Lobsters in Illinois? Maybe not, but we have plenty of their miniature crayfish relatives.

0

A burrowing crayfish. (Photo courtesy of Missouri Department of Conservation)

Sure, we don’t have lobsters here in landlocked Will County, but no one would be surprised to see what looks like a miniature version – a crayfish – in their local pond or stream. And, indeed, lobsters and crayfish are closely related.

Like lobsters and other common sea creatures such as crabs and shrimp, crayfish are crustaceans. Most of the crustaceans we know are aquatic, but a few, including woodlice, which you may know as roly-polies, live on land. Even some species of crayfish are more terrestrial than others and spend a lot of time on land. What all crustaceans have in common is that they have a tough exoskeleton, paired, jointed appendages, and three body regions: a head, thorax, and abdomen, according to the Illinois Natural History Survey.

Crayfish belong to the order Decapoda, a term that translates to ten feet, according to National Geographic. Their 10 feet include four pairs of walking legs as well as their most dominant physical feature, a large set of pincers or claws called a chelae, which they use to hunt for food and defend themselves against predators.

All those claws and legs also have a super power. If a crayfish is caught, it can amputate its own legs or claws to escape through a muscle reflex, according to the Iowa Department of Natural Resources. These appendages, however, are not lost forever. Self-amputated legs and claws will regenerate over time. That’s why it’s not uncommon to see crayfish in the wild with different sized legs and claws.

Like other crustaceans and arthropods, crayfish molt as they grow. Because their exoskeletons are tough and inflexible, they eventually outgrow them and replace them with a bigger one, reports the Iowa Department of Natural Resources. When young and growing rapidly, they molt frequently, sometimes even daily. As they get older and bigger, molting becomes less frequent.

In the days following a molt, while their skin is still soft, crayfish are more vulnerable to predators that might otherwise leave them alone. They are able to speed up the growth of their new, larger exoskeleton by eating the old shells, which contain calcium needed for the growth of the new shell, reports the Iowa Department.

Crayfish eat just about anything they come across, but they mostly eat dead plants and animals, reports the Iowa Department of Natural Resources. They will also use their claws, or pincers, to catch fish, insects, and other invertebrates. They play a central role in the food chain as they are an important food source for a variety of animals, from mammals like mink and raccoons; and reptiles like snakes and tortoises; amphibians like frogs and salamanders; and waders such as herons and egrets.

Crayfish are mostly solitary, usually only coming together to mate. They usually mate in the fall and the female will lay eggs the following spring, according to the Missouri Department of Conservation. The females then attach the eggs, sometimes numbering in the hundreds, to their abdomen using a glue-like substance. After several weeks, the eggs hatch, but the young crayfish remain attached to their mother’s abdomen until they molt twice. After that, they will begin to venture out on their own, returning if threatened.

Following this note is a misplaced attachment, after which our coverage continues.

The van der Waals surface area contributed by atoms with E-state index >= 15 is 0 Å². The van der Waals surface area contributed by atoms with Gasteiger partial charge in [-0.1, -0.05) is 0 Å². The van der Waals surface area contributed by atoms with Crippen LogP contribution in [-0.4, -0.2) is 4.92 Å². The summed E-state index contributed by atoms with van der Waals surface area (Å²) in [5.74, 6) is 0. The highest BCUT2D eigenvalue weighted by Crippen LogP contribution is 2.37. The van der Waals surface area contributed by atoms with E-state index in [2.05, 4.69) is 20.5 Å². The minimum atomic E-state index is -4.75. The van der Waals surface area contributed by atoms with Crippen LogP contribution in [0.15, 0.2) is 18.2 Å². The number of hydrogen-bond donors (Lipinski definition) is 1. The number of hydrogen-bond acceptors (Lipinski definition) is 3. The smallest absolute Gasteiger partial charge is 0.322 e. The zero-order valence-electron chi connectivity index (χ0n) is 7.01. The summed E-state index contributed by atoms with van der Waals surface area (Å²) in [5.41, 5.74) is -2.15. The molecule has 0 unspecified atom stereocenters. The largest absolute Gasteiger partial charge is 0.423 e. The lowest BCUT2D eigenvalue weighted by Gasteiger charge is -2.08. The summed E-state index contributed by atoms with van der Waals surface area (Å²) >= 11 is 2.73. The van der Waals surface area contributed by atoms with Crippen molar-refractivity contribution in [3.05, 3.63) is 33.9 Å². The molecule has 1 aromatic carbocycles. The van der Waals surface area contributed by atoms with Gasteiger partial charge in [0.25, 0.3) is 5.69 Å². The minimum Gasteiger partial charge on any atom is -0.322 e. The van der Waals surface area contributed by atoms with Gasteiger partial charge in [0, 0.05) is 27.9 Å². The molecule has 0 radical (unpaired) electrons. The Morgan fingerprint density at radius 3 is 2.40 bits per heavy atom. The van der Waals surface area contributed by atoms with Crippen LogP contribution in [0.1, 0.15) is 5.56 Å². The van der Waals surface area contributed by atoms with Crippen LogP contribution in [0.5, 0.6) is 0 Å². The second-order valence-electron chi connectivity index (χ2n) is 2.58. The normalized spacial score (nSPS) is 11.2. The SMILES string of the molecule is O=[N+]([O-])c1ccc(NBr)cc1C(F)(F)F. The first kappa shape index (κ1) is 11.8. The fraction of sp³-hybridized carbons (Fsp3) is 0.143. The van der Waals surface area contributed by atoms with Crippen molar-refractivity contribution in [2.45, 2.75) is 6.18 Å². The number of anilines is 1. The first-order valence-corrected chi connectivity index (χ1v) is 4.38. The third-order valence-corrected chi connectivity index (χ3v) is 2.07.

Crayfish live in freshwater habitats almost everywhere except Antarctica and India, reports National Geographic. There are about 600 species in all, and some of the regions with the greatest diversity of crayfish are the southeastern United States and Australia. Illinois is home to several types of crayfish. According to the Illinois Department of Natural Resources, some of the most common include devil crayfish, digger crayfish, northern clearwater crayfish, prairie crayfish, rusty crayfish, male crayfish and the white river crayfish. Most local species are native, but the rusty crayfish is an invasive species native to the southern United States.

Rusty crayfish are aggressive and can take over habitat areas of native crayfish species. In some places, they have completely eliminated native species from their original habitats, reports the IDNR. They are mainly found in the northern part of the state, and they have been present here since at least 1973. They are thought to have been accidentally introduced by anglers who used them as bait and released unused crayfish when they have finished fishing.

What we call a crayfish here in Illinois goes by many other names in the United States and beyond. In the South, crayfish are the most common nickname, and in some parts of the United States they are more commonly called crayfish, reports National Geographic. In some places mudbug is the preferred term, and in Australia they are known as yabbies.

Whatever you call them, they’re considered a keystone species, which means their presence is vital to the overall health of the ecosystem, reports National Geographic. However, of more than 600 species of crayfish in the world, including about 400 in the United States, 32% are threatened with extinction. For another 20% of species, the available data are insufficient to determine whether their populations are stable or at risk.

The reasons for their population decline vary across the world. Here in the United States, major factors include dams, urban development, pollution and habitat loss, according to National Geographic. In Australia, climate change is a huge factor, putting 65% of species at major risk, along with competition from invasive species, agricultural development and overexploitation. In the United States, 5% of species are at increased risk due to climate change.

SUBSCRIBE TO OUR YOUTUBE CHANNEL

Share.

About Author

Comments are closed.